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The Weekend Neos Kosmos : 27 September 2014
12 SATURDAY 27 SEPTEMBER 2014 GREECE History professor Peled Bar- zilai pays close attention as a guide shows the group of Israeli tourists from Netan- ya around Thessaloniki's Yeni (New) Mosque, built in 1902 for the northern port city's Donmeh community - Jews in the Ottoman Empire who publicly converted to Islam while privately observing a mystical form of Judaism. The caps that Barzilai and the rest of the group are wearing, all featuring the same adver- tising logo, not only protect them against the sun; they also hide their yarmulkes. The ongoing crisis has not stopped Israeli tourists from going on organised trips to Thessaloniki, but just a few hours before a local protest against the air strikes on Gaza, the visitors are very careful. They cover up their yarmulkes as they visit local monuments. The group say that during an earlier visit to Former Yugoslav Republic of Macedonia (FYROM) they had a police escort. Meanwhile, hundreds of tourists from Istanbul, Bur- sa, Smyrna and other areas in Turkey are visiting the mul- timedia Ataturk Museum, housed in the former home of the founder of the mod- ern Turkish state. They take pictures of a wax sculpture of Ataturk, read and listen to stories about his hometown, learn about his military and political achievements, and then rest in the museum's gar- den. Later, they drink coffee in the neighbourhood ‘kafeneia’ and go souvenir shopping. Tourists from Israel and Turkey, as well as those from the Balkans and Russia, have helped in Thessaloniki's reju- venation over the past four years. A solid campaign by Mayor Yiannis Boutaris and a number of travel agencies to promote the city's multicul- tural past and attract tourists has met with a great deal of success. Between 2010 and 2013, the number of Israeli tourists rose by 358 per cent, while Turkish visitors went up 226 per cent. According to Spyros Pengas, a tourism con- sultant at the Municipality of Thessaloniki, although Israeli and Turkish tourists only tend to stay in the city for a very short period, their presence has been a huge boon for the local economy, and there has been an increase in the num- ber of medium- and high- in- come Turkish visitors. Ramadan, the Islamic month of fasting, saw a huge increase in Turkish visitors to Thes- saloniki this year. Numbers are estimated on the basis of the visitor count at the Atat- urk Museum. In the first six months of 2014 there were 31,000 visits (against 29,500 in the same period last year) and if 2013 is anything to go by, the rest of the year is set to see many more. A total 80,000 Turks visited the museum last year up from 25,000 in 2010. "I feel at home here," says Esin Uzun, who works at a bank in Istanbul. "I expected Ataturk's house to be differ- ent but I found it to be exactly as it was described in histori- cal texts. I was fascinated by the Ottoman monuments, the White Tower and Aristotelous Square," she adds. Most Turkish tourists visit the Alaca Imaret Mosque, the Hamza Bey Mosque, the port and its Ottoman structures, the Yedi Kule fortress, which offers fine views of the entire city, and the Church of Saint Demetrios. They go out, shop, enjoy the local food and ven- ture further afield to see mon- uments such as the Mausole- um of Gazi Evrenos, an Otto- man military commander, at Giannitsa, the Zincirli Mosque in nearby Serres, the Royal Tombs of Vergina and the an- cient city of Dion. The Israelis, who don't spend as much as the Turks, visit monuments such as the Yad Lezikaron Synagogue, the Holocaust monument, the Jewish Museum, the Yeni Mosque, the Villa Allatini, the Municipal Art Gallery housed in the famous Villa Bianca, Stoa Saoul (named after its patron, the banker and generous benefactor Saul Modiano), the Modiano Mar- ket and Ladadika, a district fa- mous today for its bars and restaurants. "The Jews know their histo- ry but they can understand it much better by visiting the ar- eas where Jewish civilisation grew. Thessaloniki is an im- portant part of Jewish history and tradition," says Barzilai. For the Turks and the Is- raelis, Thessaloniki is not just another holiday destina- tion. For Turks, it is Ataturk's birthplace and for Jews it is the ‘Mother of Israel’. Many of them visit Thessaloniki to learn about their ancestors. "In every group of tourists there is at least one person who has some connection to Thessaloniki," says Erika Pera- hia Zemour, who works at the Jewish Museum. "It was very wise of Boutaris to ensure that Israelis are given help at the registry office, where they go to find data about births in the pre-war period and informa- tion about relatives." Tour guide Constantinos Sfy- kas says many descendants of Thessaloniki Jews have cried on his shoulder after identify- ing the homes of their grand- parents, but he also men- tions the excitement he has witnessed as Jews and Turks alike discover the cultural and architectural traces of their forebears who once lived in Thessaloniki. Source: ekathimerini The Jewish Museum of Thessaloniki. Turks and Israelis flock to Thessaloniki Efforts to highlight the multicultural past of the city pay off and bring in new tourists IOTA MYRTSIOTI It would usually happen during essay writing class. In an effort to provoke de- bate among the students, the teacher would raise the issues of democracy, freedom, multi- culturalism or racism. These were the hot topics that would bring the problem to the fore. There would always be one student who would stand up to voice his objections about the state of contemporary de- mocracy, defending his be- liefs regarding the superior- ity of the ancient Greeks and his contempt for ‘criminal’ immigrants, even supposed mudslinging against Nazi Germany. "It was not done on purpose, or in a conscious manner, but gradually topics like these were withdrawn from the syllabus. No one re- ally wanted conversations like that in the classroom." It was not easy being a teach- er to 10-14 year old students. A number of them, often the schools' most popular, adopted the rhetoric of Greece's neo- Nazi Golden Dawn party and disrupted teaching. Some- times teachers would even receive veiled threats along the lines of "my parents know someone in Golden Dawn". That was until last Septem- ber, when the murder of anti- fascist rapper Pavlos Fyssas in Keratsini, western Piraeus, set a sequence of events into mo- tion and order was restored. "After the murder the in- cidents decreased," a pub- lic school teacher told the Greek daily Kathimerini. "We also had our share of young Golden Dawn followers. We would see the meander logo scratched on the desks, but as of last September, particularly after the crackdown on Golden Dawn, the phenomenon abat- ed. These people had been tak- en down from their pedestals in the eyes of the children," she said. "After all, they ap- pealed mostly to the strong, athletic types who liked pow- er. When they saw their he- roes handcuffed, they stopped airing their views, at least in the classroom," she said. Things were not much dif- ferent in private schools. "There are still students who are drawn to Golden Dawn, but they're not organised in groups like they used to be," said a math teacher at a big private school. "In the past we would have big problems as pro-GD students would gang up and bully their classmates or even teachers," he contin- ued. One of these groups, he added, had even come up with a special symbol that they would draw everywhere like the students in the German film Die Welle (The Wave), a cautionary tale about the roots of fascism. In that case the teachers' council put on a united front. "We maintained our stance and the problem seemed to go away, at least inside the school campus," he said. "No one really knows what hap- pens inside the children's homes, but nobody talks about Golden Dawn at school any- more. It seems to have gone out of fashion," he added. That does not mean that schools commemorated the anniversary of Fyssas's kill- ing a few days ago. Despite requests by parents' and teachers' groups across Ath- ens that a moment of silence be held in memory of the murdered musician, only a small number of schools did so. "Nobody talks about Fyssas anymore," the pri- vate school teacher said. "It's just like what happened with Alexis [Grigoropoulos, killed by a police officer during the Athens riots of 2008]. It's like we went from memory to for- getfulness very fast," he said. Source: ekathimerini After the arrest of Nikolaos Michaloliakos and other members of the lead- ership of Golden Dawn, the influence of the extremists on young students has declined. GD influence in schools declines After the clamp down on Golden Dawn by the Greek state, young students no longer take up its rhetoric LINA GIANNAROU The house where the founder of modern Turkey, Mustafa Kemal Ataturk, was born in Thessaloniki. Modiano Market, in the heart of Thessaloniki, is one of the destinations of tourists from Israel, Turkey and other countries.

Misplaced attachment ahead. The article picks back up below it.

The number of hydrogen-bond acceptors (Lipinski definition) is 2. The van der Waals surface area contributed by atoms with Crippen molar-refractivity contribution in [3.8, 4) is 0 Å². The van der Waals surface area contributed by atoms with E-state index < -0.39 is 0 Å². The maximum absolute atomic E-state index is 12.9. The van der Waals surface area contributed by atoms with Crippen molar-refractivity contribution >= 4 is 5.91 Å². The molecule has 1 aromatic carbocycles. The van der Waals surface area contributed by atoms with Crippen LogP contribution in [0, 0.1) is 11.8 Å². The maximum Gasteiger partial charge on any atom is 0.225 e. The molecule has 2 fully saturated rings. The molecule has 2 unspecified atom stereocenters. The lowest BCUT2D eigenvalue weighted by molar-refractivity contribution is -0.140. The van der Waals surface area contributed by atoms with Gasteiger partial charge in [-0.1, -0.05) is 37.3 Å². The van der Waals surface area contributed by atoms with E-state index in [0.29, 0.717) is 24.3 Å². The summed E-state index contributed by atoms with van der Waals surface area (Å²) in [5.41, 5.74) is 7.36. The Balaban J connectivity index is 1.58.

20 September 2014
04 October 2014